It’s hard to get through life without seeing an Ansel Adams photograph. His dramatic black-and-white depictions of the natural world are a popular choice for home decor and museum exhibitions alike.
It’s hard to get through life without seeing an Ansel Adams photograph. His dramatic black-and-white depictions of the natural world are a popular choice for home decor and museum exhibitions alike. However, many people are unaware of the photographer’s remarkable accomplishments. Adams showed a strong affinity for nature from an early age, which was reflected in his photography.
Although he worked as a portrait and commercial photographer to pay the bills throughout most of his career, Adams’ fine art photography was almost exclusively focused on nature. Even when he photographed people and towns, the settings tended to be rural and framed by stunning natural vistas.This passion was also reflected in his conservation efforts. He was actively involved with the Sierra Club and supported the establishment and expansion of many conservation areas.
Adams was also pivotal in the creation of Sequoia and Kings Canyon National Parks by using his photographs to rally public support and testifying before Congress about the importance of preserving these special places. He was later commissioned by the National Parks Service to document their newly established parks and monuments, as well as the people living in those remote areas. These images remain part of the National Archives and offer a rare look at how these parks were before they became well-traveled.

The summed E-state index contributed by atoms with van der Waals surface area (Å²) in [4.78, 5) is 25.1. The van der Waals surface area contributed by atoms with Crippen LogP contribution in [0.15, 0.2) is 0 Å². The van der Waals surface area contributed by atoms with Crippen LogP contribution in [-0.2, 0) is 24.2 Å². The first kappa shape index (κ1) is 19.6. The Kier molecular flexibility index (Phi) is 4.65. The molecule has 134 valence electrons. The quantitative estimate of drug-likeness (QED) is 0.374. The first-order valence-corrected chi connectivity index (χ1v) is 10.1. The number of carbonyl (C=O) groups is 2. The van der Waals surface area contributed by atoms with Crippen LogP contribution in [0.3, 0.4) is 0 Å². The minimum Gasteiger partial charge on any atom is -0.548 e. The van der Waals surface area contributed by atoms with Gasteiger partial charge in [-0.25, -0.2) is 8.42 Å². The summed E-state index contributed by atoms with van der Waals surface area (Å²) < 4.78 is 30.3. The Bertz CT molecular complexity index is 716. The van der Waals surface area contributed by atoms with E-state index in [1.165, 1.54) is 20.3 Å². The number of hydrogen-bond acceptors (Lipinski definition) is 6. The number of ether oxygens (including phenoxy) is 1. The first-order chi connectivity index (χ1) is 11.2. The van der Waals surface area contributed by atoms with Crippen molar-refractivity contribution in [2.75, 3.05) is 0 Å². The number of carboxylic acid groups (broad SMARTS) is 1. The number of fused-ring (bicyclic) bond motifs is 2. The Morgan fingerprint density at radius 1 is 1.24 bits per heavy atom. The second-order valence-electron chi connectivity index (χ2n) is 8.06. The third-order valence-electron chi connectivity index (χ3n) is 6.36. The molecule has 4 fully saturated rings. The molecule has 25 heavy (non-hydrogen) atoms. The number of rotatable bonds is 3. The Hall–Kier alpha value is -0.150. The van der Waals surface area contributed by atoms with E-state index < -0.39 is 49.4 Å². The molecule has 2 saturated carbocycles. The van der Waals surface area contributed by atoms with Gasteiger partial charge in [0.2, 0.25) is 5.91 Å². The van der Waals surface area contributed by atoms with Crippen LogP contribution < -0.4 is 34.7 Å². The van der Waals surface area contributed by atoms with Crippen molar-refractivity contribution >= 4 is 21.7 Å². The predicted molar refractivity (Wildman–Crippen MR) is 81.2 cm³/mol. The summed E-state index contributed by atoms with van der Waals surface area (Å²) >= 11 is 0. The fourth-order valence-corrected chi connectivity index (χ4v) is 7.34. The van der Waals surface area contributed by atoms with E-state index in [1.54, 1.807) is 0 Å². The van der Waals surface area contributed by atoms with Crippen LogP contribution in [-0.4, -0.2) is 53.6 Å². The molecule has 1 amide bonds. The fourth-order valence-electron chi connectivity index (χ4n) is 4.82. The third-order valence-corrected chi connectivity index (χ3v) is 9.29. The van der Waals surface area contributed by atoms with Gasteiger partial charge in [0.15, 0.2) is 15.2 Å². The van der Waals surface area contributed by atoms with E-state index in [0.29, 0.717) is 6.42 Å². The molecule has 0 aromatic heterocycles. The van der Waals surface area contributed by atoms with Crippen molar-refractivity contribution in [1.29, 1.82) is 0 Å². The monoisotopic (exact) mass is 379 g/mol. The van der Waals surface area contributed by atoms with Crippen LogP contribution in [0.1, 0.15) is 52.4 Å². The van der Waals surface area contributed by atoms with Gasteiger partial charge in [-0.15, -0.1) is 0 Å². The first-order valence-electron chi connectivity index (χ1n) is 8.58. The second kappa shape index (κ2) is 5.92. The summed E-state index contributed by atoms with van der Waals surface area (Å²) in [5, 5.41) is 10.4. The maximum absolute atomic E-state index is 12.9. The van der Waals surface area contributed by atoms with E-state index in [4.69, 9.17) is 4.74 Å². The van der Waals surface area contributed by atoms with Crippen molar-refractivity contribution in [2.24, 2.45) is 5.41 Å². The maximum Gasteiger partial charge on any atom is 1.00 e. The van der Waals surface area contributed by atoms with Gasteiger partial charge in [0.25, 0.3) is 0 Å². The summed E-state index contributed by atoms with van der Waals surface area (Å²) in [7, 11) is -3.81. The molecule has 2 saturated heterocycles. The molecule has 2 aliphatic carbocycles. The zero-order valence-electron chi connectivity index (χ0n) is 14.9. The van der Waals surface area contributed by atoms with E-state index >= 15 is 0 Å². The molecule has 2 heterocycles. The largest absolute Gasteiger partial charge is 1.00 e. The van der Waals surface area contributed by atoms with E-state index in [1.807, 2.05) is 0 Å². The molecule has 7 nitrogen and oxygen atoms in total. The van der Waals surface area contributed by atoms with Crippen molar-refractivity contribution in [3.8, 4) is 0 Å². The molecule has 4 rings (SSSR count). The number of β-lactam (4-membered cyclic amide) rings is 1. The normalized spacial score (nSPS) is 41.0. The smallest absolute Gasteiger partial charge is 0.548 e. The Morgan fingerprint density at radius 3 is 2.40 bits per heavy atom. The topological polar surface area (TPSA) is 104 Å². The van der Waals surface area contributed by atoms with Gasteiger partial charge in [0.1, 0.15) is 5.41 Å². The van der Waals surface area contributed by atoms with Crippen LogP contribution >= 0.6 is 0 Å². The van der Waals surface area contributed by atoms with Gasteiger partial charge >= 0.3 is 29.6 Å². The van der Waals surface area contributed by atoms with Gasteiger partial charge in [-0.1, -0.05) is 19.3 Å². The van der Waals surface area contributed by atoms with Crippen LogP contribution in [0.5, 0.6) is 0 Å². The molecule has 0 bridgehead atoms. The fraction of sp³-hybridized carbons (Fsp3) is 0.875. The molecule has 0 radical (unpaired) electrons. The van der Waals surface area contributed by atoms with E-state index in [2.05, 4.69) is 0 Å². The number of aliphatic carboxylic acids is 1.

Adams loved the majesty and power of nature, and his feelings about it are reflected in his work. He was particularly good at previsualizing a shot. Unlike most photographers, who often take dozens of shots to get that perfect one, Adams was famous for only taking two shots of any scene. He was also a pioneer in the dark room, where he often spent all day developing a single shot. He developed the techniques of burning and dodging, which are still widely used today in order to accent certain areas of a photograph.Ansel Adams was a master at capturing the wild beauty of the natural world, but many others have been inspired by him through the decades. Some Oregon hikers discovered an intriguing artifact left behind by another nature photographer. Check out this video to learn what they found.